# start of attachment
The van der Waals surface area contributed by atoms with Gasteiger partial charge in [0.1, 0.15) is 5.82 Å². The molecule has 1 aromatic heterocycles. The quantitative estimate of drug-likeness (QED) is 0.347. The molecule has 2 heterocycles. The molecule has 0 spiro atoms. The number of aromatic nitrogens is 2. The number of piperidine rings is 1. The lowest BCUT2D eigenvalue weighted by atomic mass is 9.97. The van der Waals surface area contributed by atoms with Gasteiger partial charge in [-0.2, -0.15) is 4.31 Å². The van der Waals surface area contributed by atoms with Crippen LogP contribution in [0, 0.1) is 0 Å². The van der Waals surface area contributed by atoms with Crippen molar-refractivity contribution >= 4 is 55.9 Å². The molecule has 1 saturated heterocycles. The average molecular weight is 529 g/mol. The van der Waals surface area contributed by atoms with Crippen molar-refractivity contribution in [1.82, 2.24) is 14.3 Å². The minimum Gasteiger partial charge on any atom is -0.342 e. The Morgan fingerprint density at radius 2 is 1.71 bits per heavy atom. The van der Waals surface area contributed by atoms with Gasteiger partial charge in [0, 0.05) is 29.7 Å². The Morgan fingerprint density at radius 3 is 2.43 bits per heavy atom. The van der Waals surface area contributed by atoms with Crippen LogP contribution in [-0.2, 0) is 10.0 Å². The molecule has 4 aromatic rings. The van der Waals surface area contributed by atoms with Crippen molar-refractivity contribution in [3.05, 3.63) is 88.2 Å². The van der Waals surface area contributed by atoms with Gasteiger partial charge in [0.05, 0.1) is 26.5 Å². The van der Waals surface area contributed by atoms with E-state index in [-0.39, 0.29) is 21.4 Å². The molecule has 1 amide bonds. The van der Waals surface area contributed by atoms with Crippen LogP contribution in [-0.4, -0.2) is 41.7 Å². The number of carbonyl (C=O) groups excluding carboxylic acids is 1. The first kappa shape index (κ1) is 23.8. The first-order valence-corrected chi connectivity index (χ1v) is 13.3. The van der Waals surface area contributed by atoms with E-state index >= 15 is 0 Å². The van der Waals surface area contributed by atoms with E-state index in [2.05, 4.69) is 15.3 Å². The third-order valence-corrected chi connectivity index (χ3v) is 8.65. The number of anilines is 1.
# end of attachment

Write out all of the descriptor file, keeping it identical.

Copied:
The van der Waals surface area contributed by atoms with Gasteiger partial charge in [0.1, 0.15) is 5.82 Å². The molecule has 1 aromatic heterocycles. The quantitative estimate of drug-likeness (QED) is 0.347. The molecule has 2 heterocycles. The molecule has 0 spiro atoms. The number of aromatic nitrogens is 2. The number of piperidine rings is 1. The lowest BCUT2D eigenvalue weighted by atomic mass is 9.97. The van der Waals surface area contributed by atoms with Gasteiger partial charge in [-0.2, -0.15) is 4.31 Å². The van der Waals surface area contributed by atoms with Crippen LogP contribution in [0, 0.1) is 0 Å². The van der Waals surface area contributed by atoms with Crippen molar-refractivity contribution >= 4 is 55.9 Å². The molecule has 1 saturated heterocycles. The average molecular weight is 529 g/mol. The van der Waals surface area contributed by atoms with Crippen molar-refractivity contribution in [1.82, 2.24) is 14.3 Å². The minimum Gasteiger partial charge on any atom is -0.342 e. The Morgan fingerprint density at radius 2 is 1.71 bits per heavy atom. The van der Waals surface area contributed by atoms with Gasteiger partial charge in [0, 0.05) is 29.7 Å². The Morgan fingerprint density at radius 3 is 2.43 bits per heavy atom. The van der Waals surface area contributed by atoms with Crippen LogP contribution in [-0.2, 0) is 10.0 Å². The molecule has 4 aromatic rings. The van der Waals surface area contributed by atoms with Crippen molar-refractivity contribution in [3.05, 3.63) is 88.2 Å². The van der Waals surface area contributed by atoms with Gasteiger partial charge in [0.05, 0.1) is 26.5 Å². The van der Waals surface area contributed by atoms with E-state index in [-0.39, 0.29) is 21.4 Å². The molecule has 1 amide bonds. The van der Waals surface area contributed by atoms with Crippen LogP contribution in [-0.4, -0.2) is 41.7 Å². The number of carbonyl (C=O) groups excluding carboxylic acids is 1. The first kappa shape index (κ1) is 23.8. The first-order valence-corrected chi connectivity index (χ1v) is 13.3. The van der Waals surface area contributed by atoms with E-state index >= 15 is 0 Å². The van der Waals surface area contributed by atoms with E-state index in [2.05, 4.69) is 15.3 Å². The third-order valence-corrected chi connectivity index (χ3v) is 8.65. The number of anilines is 1.